In 1993 I lost a younger brother to Cystic Fibrosis. It wasn’t until this point that my siblings and I were tested for CF. I was the only sibling diagnosed after losing a brother that I would never get to know. What was a devastating time for my family, evolved into an ongoing miracle. CF has taken its toll on my family's life from constant treatments and medications, to hospital visits and stays. My first hospitalization was at the age of 10. The next couple of hospital stays were due to my pancreas in which I had to be on liquid diets for 3 days. In 2001, with my lungs functioning at a low level and terrified with my family, I fought through my battles and came out with my lungs functioning at 104%.
By the age of 20, I was down to only three hospital visits which was great success for me. I had managed to stay healthy and strong from the years 2006-2012. I had graduated high school and moved onto college. I knew leaving for college would be an exciting but difficult time due to my illness. Throughout college I struggled to balance my time between school, medications/treatments and a social life. A constant battle between these led me to an in-home hospitalization in 2010. My lung functions dropped down to 60%. I received a PICC line and self inserted antibiotic drips every 12 hours. On top of my stressful classes and pressure to get good grades, I had to pay extra attention towards my health. Tiresome nights and exhausted days, I got through my hospitalization.
In September 2016, I was hit hard with medical insurance issues. I started drowning in medical bills. After being denied financial assistance from Kaiser and Medi-Cal, I stopped taking medications I could no longer afford. In January 2017, I was knocked down with pneumonia and hospitalized for 2 weeks. Returning to my baseline lung function, I was ready to go back to the real world. Ten days later I went back into ER with a high fever and chest pains. I was admitted for another 2 week stay in February, 2017.
Living in LA has been quite the challenge for me health wise. I came to a point where I was struggling with being hospitalized every 3-4 months. Seven PICC lines later and I finally received a port for on-going antibiotic treatments. The end of 2018 and the beginning of 2019 was an especially hard time for me as I was in and out of the hospital during the holidays. With great support from family and friends, I made it through three back to back hospital stays.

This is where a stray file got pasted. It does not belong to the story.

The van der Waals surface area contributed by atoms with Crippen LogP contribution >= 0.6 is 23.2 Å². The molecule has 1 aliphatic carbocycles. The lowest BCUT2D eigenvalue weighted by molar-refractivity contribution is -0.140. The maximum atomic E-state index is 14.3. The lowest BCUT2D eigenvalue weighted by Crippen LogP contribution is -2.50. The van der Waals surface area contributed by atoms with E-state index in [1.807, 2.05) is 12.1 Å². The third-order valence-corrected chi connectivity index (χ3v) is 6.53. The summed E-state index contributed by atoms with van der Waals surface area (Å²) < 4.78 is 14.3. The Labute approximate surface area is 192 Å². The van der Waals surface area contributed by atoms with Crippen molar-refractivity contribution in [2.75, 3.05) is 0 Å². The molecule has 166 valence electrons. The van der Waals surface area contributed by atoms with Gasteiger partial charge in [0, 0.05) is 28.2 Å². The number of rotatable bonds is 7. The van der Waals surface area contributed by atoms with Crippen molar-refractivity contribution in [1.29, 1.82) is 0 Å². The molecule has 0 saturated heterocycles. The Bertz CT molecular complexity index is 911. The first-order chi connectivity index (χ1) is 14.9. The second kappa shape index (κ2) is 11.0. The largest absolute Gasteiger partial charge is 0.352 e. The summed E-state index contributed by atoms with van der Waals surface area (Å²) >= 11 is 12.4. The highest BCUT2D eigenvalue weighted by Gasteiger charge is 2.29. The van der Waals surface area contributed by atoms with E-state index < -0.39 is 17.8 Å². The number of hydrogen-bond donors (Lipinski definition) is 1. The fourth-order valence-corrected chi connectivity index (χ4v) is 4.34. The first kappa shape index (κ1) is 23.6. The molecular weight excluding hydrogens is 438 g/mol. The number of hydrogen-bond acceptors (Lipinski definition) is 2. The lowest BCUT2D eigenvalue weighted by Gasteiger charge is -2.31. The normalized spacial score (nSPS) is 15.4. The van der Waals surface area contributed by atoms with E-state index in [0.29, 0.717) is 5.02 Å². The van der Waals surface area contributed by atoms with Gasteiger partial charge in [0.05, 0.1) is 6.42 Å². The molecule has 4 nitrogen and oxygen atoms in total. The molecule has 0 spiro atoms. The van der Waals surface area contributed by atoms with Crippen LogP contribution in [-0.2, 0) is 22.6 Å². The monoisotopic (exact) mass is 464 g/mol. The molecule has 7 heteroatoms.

This has been a tough year for me physically, financially and emotionally, although I have been blessed with the best support. I am reaching out again asking family and friends to donate to the CF Foundation to help my cysters and fibros who also struggle with and battle this disease. My hope is to raise money for research to help the medical field develop additional drugs so that one day CF will no longer stand for Cystic Fibrosis, but for Cure Found.
Please support me!
Help me reach my fundraising goal by donating to my Great Strides fundraising campaign. Your gift will help add tomorrows to the lives of people with cystic fibrosis by supporting life-saving research and medical progress. Your gift is 100-percent tax deductible.
Due to the COVID-19 pandemic, indoor events sponsored by the CF Foundation are strictly prohibited at this time. Scheduled outdoor events must adhere to strict requirements to minimize the risk of COVID-19 infection. Events may be subject to change at any time based on guidance from the Centers for Disease Control and Prevention and local health officials.
IMPORTANT NOTE ON ATTENDANCE AT OUTDOOR FOUNDATION EVENTS:
To minimize the risk of COVID-19 infection, attendees at CF Foundation events must adhere to the following requirements:
Practice physical distancing and maintain at least a safe 6-foot distance from persons outside of their household at all times
Face masks strongly encouraged and expected to be worn in accordance with local guidelines. (Note, children under two years of age should not wear masks due to safety concerns and therefore should not attend CF Foundation events where there is risk of interacting with someone outside of their household.)
Follow basic infection, prevention and control practices by regularly washing hands with soap and water or with an alcohol-based hand gel, covering your cough or sneeze with a tissue or your inner elbow.
Persons with CF should consult their physician before participation in any in-person event as they may be at an increased risk for severe illness from COVID-19. People with CF should maintain a safe 6-foot distance from persons outside of their household at all times.